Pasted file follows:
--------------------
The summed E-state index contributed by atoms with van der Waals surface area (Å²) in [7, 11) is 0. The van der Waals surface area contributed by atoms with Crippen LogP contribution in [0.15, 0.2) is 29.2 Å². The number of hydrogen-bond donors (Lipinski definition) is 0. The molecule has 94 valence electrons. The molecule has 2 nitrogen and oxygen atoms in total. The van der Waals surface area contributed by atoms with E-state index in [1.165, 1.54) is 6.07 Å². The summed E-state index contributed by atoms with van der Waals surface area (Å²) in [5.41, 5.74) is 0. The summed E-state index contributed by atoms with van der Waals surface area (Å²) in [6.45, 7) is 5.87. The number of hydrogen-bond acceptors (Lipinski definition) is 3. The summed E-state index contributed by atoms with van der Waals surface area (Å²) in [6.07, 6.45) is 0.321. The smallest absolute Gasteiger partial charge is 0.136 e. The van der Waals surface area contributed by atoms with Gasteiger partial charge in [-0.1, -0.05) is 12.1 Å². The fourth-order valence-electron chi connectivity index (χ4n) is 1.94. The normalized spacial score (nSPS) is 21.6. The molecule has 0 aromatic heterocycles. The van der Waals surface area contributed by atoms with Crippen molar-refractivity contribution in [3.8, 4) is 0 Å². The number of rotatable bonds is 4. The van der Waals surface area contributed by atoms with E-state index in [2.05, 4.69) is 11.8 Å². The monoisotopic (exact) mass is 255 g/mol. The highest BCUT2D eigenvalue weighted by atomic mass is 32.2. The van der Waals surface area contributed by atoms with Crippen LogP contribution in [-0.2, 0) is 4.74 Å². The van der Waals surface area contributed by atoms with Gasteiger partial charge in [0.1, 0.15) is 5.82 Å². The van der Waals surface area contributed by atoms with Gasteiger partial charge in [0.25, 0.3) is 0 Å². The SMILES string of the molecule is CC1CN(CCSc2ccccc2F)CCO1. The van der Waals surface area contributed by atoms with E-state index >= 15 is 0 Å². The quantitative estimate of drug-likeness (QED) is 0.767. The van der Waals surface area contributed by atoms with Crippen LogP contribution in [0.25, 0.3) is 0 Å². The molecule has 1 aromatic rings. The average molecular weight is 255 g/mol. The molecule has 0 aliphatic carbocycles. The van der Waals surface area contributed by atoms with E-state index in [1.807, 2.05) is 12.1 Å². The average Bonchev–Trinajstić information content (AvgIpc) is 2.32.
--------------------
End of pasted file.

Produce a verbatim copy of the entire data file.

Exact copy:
The summed E-state index contributed by atoms with van der Waals surface area (Å²) in [7, 11) is 0. The van der Waals surface area contributed by atoms with Crippen LogP contribution in [0.15, 0.2) is 29.2 Å². The number of hydrogen-bond donors (Lipinski definition) is 0. The molecule has 94 valence electrons. The molecule has 2 nitrogen and oxygen atoms in total. The van der Waals surface area contributed by atoms with E-state index in [1.165, 1.54) is 6.07 Å². The summed E-state index contributed by atoms with van der Waals surface area (Å²) in [5.41, 5.74) is 0. The summed E-state index contributed by atoms with van der Waals surface area (Å²) in [6.45, 7) is 5.87. The number of hydrogen-bond acceptors (Lipinski definition) is 3. The summed E-state index contributed by atoms with van der Waals surface area (Å²) in [6.07, 6.45) is 0.321. The smallest absolute Gasteiger partial charge is 0.136 e. The van der Waals surface area contributed by atoms with Gasteiger partial charge in [-0.1, -0.05) is 12.1 Å². The fourth-order valence-electron chi connectivity index (χ4n) is 1.94. The normalized spacial score (nSPS) is 21.6. The molecule has 0 aromatic heterocycles. The van der Waals surface area contributed by atoms with Crippen molar-refractivity contribution in [3.8, 4) is 0 Å². The number of rotatable bonds is 4. The van der Waals surface area contributed by atoms with E-state index in [2.05, 4.69) is 11.8 Å². The monoisotopic (exact) mass is 255 g/mol. The highest BCUT2D eigenvalue weighted by atomic mass is 32.2. The van der Waals surface area contributed by atoms with Crippen LogP contribution in [-0.2, 0) is 4.74 Å². The van der Waals surface area contributed by atoms with Gasteiger partial charge in [0.1, 0.15) is 5.82 Å². The van der Waals surface area contributed by atoms with Gasteiger partial charge in [0.25, 0.3) is 0 Å². The SMILES string of the molecule is CC1CN(CCSc2ccccc2F)CCO1. The van der Waals surface area contributed by atoms with E-state index >= 15 is 0 Å². The quantitative estimate of drug-likeness (QED) is 0.767. The van der Waals surface area contributed by atoms with Crippen LogP contribution in [0.25, 0.3) is 0 Å². The molecule has 1 aromatic rings. The average molecular weight is 255 g/mol. The molecule has 0 aliphatic carbocycles. The van der Waals surface area contributed by atoms with E-state index in [1.807, 2.05) is 12.1 Å². The average Bonchev–Trinajstić information content (AvgIpc) is 2.32.